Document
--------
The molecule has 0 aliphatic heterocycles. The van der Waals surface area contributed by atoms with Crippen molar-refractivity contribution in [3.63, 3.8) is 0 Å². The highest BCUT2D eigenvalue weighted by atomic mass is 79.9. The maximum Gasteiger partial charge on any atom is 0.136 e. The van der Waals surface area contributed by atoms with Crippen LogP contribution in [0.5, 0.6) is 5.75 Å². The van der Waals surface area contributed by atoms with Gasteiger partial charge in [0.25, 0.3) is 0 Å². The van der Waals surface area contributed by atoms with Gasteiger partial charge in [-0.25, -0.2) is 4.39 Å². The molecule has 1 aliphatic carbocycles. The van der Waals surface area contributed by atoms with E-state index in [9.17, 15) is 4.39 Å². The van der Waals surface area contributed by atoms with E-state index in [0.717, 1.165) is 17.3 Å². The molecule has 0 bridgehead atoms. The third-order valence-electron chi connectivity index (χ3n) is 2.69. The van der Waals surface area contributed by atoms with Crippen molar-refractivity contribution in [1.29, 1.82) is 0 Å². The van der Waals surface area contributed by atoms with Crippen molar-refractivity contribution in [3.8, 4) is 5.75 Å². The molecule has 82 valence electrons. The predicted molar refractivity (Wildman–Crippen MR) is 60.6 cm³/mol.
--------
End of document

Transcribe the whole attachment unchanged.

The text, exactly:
The molecule has 0 aliphatic heterocycles. The van der Waals surface area contributed by atoms with Crippen molar-refractivity contribution in [3.63, 3.8) is 0 Å². The highest BCUT2D eigenvalue weighted by atomic mass is 79.9. The maximum Gasteiger partial charge on any atom is 0.136 e. The van der Waals surface area contributed by atoms with Crippen LogP contribution in [0.5, 0.6) is 5.75 Å². The van der Waals surface area contributed by atoms with Gasteiger partial charge in [0.25, 0.3) is 0 Å². The van der Waals surface area contributed by atoms with Gasteiger partial charge in [-0.25, -0.2) is 4.39 Å². The molecule has 1 aliphatic carbocycles. The van der Waals surface area contributed by atoms with E-state index in [9.17, 15) is 4.39 Å². The van der Waals surface area contributed by atoms with E-state index in [0.717, 1.165) is 17.3 Å². The molecule has 0 bridgehead atoms. The third-order valence-electron chi connectivity index (χ3n) is 2.69. The van der Waals surface area contributed by atoms with Crippen molar-refractivity contribution in [1.29, 1.82) is 0 Å². The van der Waals surface area contributed by atoms with Crippen molar-refractivity contribution in [3.8, 4) is 5.75 Å². The molecule has 82 valence electrons. The predicted molar refractivity (Wildman–Crippen MR) is 60.6 cm³/mol.